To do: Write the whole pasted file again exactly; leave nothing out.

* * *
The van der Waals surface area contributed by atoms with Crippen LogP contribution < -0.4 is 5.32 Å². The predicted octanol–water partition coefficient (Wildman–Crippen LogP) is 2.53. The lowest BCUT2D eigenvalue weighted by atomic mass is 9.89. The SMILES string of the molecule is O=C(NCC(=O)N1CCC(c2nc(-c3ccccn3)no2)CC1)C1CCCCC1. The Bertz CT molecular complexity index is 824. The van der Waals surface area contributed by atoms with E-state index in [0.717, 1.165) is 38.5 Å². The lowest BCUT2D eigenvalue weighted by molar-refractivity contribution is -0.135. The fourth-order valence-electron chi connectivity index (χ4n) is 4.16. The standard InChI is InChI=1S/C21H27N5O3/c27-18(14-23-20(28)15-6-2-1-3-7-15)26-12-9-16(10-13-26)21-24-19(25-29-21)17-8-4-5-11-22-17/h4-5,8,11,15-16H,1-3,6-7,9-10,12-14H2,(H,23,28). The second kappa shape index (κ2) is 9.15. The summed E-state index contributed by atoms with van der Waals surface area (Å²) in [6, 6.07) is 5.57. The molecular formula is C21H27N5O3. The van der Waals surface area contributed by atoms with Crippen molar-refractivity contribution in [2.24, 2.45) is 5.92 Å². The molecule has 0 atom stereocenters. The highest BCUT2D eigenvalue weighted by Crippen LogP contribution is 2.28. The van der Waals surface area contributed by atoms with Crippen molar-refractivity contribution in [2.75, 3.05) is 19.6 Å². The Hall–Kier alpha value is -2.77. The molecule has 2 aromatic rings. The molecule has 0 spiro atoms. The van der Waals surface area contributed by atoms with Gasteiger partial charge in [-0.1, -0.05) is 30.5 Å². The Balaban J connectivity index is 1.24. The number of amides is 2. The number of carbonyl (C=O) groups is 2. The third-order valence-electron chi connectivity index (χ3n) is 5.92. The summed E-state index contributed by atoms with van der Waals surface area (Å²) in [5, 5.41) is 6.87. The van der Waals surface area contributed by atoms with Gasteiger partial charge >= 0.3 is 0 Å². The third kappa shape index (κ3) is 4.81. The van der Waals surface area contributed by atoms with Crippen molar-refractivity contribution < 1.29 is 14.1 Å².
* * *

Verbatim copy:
The van der Waals surface area contributed by atoms with Crippen LogP contribution < -0.4 is 5.32 Å². The predicted octanol–water partition coefficient (Wildman–Crippen LogP) is 2.53. The lowest BCUT2D eigenvalue weighted by atomic mass is 9.89. The SMILES string of the molecule is O=C(NCC(=O)N1CCC(c2nc(-c3ccccn3)no2)CC1)C1CCCCC1. The Bertz CT molecular complexity index is 824. The van der Waals surface area contributed by atoms with E-state index in [0.717, 1.165) is 38.5 Å². The lowest BCUT2D eigenvalue weighted by molar-refractivity contribution is -0.135. The fourth-order valence-electron chi connectivity index (χ4n) is 4.16. The standard InChI is InChI=1S/C21H27N5O3/c27-18(14-23-20(28)15-6-2-1-3-7-15)26-12-9-16(10-13-26)21-24-19(25-29-21)17-8-4-5-11-22-17/h4-5,8,11,15-16H,1-3,6-7,9-10,12-14H2,(H,23,28). The second kappa shape index (κ2) is 9.15. The summed E-state index contributed by atoms with van der Waals surface area (Å²) in [6, 6.07) is 5.57. The molecular formula is C21H27N5O3. The van der Waals surface area contributed by atoms with Crippen molar-refractivity contribution in [2.24, 2.45) is 5.92 Å². The molecule has 0 atom stereocenters. The highest BCUT2D eigenvalue weighted by Crippen LogP contribution is 2.28. The van der Waals surface area contributed by atoms with Crippen molar-refractivity contribution in [2.75, 3.05) is 19.6 Å². The Hall–Kier alpha value is -2.77. The molecule has 2 aromatic rings. The molecule has 0 spiro atoms. The van der Waals surface area contributed by atoms with Gasteiger partial charge in [-0.1, -0.05) is 30.5 Å². The Balaban J connectivity index is 1.24. The number of amides is 2. The number of carbonyl (C=O) groups is 2. The third-order valence-electron chi connectivity index (χ3n) is 5.92. The summed E-state index contributed by atoms with van der Waals surface area (Å²) in [5, 5.41) is 6.87. The van der Waals surface area contributed by atoms with Gasteiger partial charge >= 0.3 is 0 Å². The third kappa shape index (κ3) is 4.81. The van der Waals surface area contributed by atoms with Crippen molar-refractivity contribution < 1.29 is 14.1 Å².